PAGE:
Asenapine is used to treat schizophrenia (an illness that causes changes in perception, thoughts and behaviour). It helps to relieve symptoms common in schizophrenia, such as distorted thinking and emotional instability.
It is also used on its own or together with other medicines to treat mood disturbance called bipolar disorder.
Take Asenapine exactly as directed by your doctor or according to the instructions on the label. Do not take more or less than instructed by your doctor.
Take this medicine on an empty stomach. Avoid eating and drinking for at least 10 minutes after taking this medicine.
Try to take it at the same time each day.
Do not swallow, chew or crush the tablet; it must be placed under your tongue to be effective. Asenapine is absorbed into your body through the lining of your mouth.
This medicine must be taken regularly for it to be effective. Continue taking this medicine even when you feel better. Do not stop taking it unless instructed otherwise, as stopping it suddenly could worsen your condition.
Take the missed dose as soon as you remember. If it is almost time for your next dose, skip the missed dose and return to your normal dosing schedule.
DO NOT double a dose under any circumstances.
If you often forget to take your medicine, let your doctor and pharmacist know.
Do not take this medicine if you ever had an allergic reaction (rashes, breathlessness, swollen eyes) to Asenapine.
Alert your doctor if you have severe liver disease as this medicine may not be suitable for you.
Asenapine is not suitable for patients with mood disorders related to dementia (group of symptoms affecting thinking and social abilities).
Inform your doctor if you have the following conditions:
- current or history of seizure disorder
- suicidal thoughts
- low blood pressure or heart disease
- disorders affecting the blood vessels and blood supply to the brain
- dehydration or low blood volume
- Parkinson’s disease (a brain disease that affects movement)
- dementia with Lewy Bodies (protein deposits develop in nerve cells in the brain affecting thinking, memory and movement control)
- risk for fall e.g. poor balance
Let your doctor know if you are pregnant or breastfeeding.
Be sure to check with your doctor or pharmacist before giving Asenapine to an elderly person. Elderly people may be more sensitive to the side effects.
If you are going for an operation, including minor surgery and dental work, inform your doctor or dentist that you are taking this medicine.
Why is it important to keep my appointments with the doctor?
Keep your appointments with your doctor. Your doctor needs to monitor your condition and check your response to the medication regularly.
For as long as you are taking this medicine, you may need to have regular blood tests to check your body’s response to the medicine. Your doctor will advise you about how often you need to have blood tests.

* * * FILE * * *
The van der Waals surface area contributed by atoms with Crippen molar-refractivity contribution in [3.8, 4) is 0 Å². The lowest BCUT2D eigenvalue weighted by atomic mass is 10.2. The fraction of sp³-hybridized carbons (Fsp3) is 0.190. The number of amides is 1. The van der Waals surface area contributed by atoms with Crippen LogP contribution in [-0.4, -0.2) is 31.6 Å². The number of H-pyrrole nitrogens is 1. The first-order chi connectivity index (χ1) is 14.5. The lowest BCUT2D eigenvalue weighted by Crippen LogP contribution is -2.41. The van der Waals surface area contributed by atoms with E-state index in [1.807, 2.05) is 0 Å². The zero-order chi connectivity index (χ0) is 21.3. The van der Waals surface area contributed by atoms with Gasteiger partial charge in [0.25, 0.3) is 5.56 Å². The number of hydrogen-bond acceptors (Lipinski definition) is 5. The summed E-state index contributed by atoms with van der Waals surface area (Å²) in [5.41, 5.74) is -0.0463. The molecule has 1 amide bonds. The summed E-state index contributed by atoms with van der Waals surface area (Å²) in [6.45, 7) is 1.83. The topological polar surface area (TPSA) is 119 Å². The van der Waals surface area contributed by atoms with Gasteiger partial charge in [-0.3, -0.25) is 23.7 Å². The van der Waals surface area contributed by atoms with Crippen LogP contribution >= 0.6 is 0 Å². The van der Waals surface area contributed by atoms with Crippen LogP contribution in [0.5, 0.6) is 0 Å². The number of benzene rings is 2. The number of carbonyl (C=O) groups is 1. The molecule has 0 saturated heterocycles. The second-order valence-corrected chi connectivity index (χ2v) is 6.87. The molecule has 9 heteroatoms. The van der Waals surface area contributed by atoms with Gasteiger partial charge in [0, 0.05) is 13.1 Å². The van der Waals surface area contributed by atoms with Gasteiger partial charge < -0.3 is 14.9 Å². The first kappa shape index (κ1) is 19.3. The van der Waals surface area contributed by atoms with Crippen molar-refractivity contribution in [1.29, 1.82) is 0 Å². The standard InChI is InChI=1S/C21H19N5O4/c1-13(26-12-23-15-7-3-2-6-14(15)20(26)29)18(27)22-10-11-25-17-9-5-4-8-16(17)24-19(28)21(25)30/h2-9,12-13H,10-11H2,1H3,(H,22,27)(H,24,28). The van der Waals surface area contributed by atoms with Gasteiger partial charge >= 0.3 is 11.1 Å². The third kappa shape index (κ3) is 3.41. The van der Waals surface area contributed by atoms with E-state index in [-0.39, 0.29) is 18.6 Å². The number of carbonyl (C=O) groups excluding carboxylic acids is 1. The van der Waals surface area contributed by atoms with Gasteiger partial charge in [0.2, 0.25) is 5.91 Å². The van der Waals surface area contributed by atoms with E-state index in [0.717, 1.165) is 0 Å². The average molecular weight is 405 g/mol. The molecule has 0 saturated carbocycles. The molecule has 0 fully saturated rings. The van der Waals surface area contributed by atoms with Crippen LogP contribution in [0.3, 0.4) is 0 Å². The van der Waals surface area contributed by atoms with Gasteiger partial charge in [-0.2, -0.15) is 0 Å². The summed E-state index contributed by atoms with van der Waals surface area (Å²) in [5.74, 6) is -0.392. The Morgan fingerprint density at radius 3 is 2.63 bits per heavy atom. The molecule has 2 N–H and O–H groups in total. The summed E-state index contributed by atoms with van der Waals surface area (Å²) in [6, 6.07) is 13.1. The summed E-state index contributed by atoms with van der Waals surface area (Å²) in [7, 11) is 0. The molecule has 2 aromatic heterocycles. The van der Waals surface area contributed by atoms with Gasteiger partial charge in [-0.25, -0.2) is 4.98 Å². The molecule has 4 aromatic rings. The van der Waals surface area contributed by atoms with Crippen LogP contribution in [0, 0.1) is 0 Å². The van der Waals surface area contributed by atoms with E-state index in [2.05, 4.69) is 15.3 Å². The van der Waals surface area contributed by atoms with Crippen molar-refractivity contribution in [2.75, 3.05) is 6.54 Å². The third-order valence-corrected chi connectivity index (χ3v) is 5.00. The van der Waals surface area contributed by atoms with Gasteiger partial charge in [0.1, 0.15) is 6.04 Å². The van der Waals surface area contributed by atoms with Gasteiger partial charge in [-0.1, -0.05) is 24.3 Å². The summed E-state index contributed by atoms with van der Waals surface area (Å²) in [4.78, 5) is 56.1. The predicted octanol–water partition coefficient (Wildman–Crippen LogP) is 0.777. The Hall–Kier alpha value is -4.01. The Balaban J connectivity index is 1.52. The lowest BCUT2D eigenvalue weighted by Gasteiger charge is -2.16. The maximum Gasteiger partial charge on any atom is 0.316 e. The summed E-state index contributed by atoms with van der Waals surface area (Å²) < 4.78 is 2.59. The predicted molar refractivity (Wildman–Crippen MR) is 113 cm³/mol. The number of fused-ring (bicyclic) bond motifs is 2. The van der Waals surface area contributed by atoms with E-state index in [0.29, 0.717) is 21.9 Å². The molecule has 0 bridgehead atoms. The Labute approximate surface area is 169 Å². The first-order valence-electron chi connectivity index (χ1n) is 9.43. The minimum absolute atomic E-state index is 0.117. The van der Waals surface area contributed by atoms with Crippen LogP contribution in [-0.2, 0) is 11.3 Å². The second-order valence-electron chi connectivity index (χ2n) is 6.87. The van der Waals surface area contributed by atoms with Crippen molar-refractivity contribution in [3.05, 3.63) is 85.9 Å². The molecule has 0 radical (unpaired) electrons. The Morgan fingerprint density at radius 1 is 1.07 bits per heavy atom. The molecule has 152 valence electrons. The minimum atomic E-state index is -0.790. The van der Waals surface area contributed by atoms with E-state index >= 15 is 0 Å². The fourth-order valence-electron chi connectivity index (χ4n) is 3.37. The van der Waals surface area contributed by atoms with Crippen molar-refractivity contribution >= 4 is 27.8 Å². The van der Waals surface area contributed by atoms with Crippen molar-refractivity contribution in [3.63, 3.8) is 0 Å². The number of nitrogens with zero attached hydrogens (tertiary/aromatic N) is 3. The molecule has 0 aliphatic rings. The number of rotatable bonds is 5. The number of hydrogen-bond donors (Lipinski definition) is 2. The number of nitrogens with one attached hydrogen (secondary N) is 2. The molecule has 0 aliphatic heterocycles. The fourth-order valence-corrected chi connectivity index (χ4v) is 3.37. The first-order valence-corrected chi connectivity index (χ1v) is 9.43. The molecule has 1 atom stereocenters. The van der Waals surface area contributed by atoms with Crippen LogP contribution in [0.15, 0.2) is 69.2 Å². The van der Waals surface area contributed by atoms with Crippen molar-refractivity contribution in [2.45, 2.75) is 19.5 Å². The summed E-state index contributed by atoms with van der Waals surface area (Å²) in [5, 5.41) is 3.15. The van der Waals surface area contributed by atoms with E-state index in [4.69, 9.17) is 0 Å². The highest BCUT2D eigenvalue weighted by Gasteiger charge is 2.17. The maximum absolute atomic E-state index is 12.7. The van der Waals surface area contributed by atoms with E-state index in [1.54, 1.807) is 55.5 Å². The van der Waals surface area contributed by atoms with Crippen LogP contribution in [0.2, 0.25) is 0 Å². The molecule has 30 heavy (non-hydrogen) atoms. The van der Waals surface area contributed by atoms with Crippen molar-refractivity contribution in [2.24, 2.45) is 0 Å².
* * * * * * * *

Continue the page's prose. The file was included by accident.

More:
Asenapine may affect the ability of your body to adjust to temperature changes in the environment. Avoid exposure to very cold or very hot environments. Avoid strenuous exercise and activities like going to the sauna. Drink more water to prevent dehydration.
Asenapine may cause drowsiness and may cause you to suddenly fall asleep during your daily activities such as eating and watching television. Do not drive or take part in any activity in which you need to be alert.
Other side effects include any of the following: nausea, headache, dizziness, vomiting, stomach pain or discomfort, constipation, dry mouth, indigestion, weight gain, increased appetite, increased salivation, tiredness, difficulty swallowing, change in taste, muscle rigidity, involuntary movement of the tongue or face, accidental falls, anxiety, irritability and difficulty sleeping.
Some side effects may need immediate medical help. Alert your doctor quickly if you experience any of the following:
- fits or seizures
- fever, severe muscle stiffness, sweating, low level of consciousness
- inability to stay still or restlessness
- shaking, muscle rigidity, slowed movement, slurred speech
- symptoms of high sugar in the blood such as thirst, increased urination, confusion, drowsiness, flushing, rapid breathing and a fruity breath odour
If you develop rashes, breathlessness, swollen mouth or eyes, stop taking Asenapine and inform your doctor quickly. These could be signs of an allergic reaction.
Asenapine may cause your blood pressure to fall suddenly when you get up from a sitting or lying down position and you may feel giddy. To minimise this problem, stand up slowly.
This medicine may also cause the level of your white blood cells to drop. White blood cells help your body to fight infections. A fall in the level of your white blood cells may put you at higher risk for infections, such as coughs, colds and flu, which may lead to more serious infections. Avoid crowded places and people who are sick. Alert your doctor if you have a fever, or a cough or flu that does not go away.
Inform your doctor if any of these side effects do not go away or are severe, or if you experience other side effects.
Inform your doctor and pharmacist if you are taking any of these medicines:
- medicines used for depression or mood disorders e.g. fluvoxamine, paroxetine, chlorpromazine
- antibiotics e.g. moxifloxacin, gatifloxacin
- medicines for heart disease e.g. quinidine, amiodarone
- medicines for Parkinson’s disease e.g. levodopa
This list does not include all medicines that may interact with Asenapine.
Always notify your doctor and pharmacist if you are taking any other medicines, including herbal tonics such as traditional Chinese medicines, supplements and medicines that you buy without a prescription.
Avoid alcohol. Alcohol will worsen the dizziness and drowsiness caused by Asenapine.
Store in a cool, dry place away from the reach of children.
Protect from light and moisture.
Medicines must not be used past the expiry date.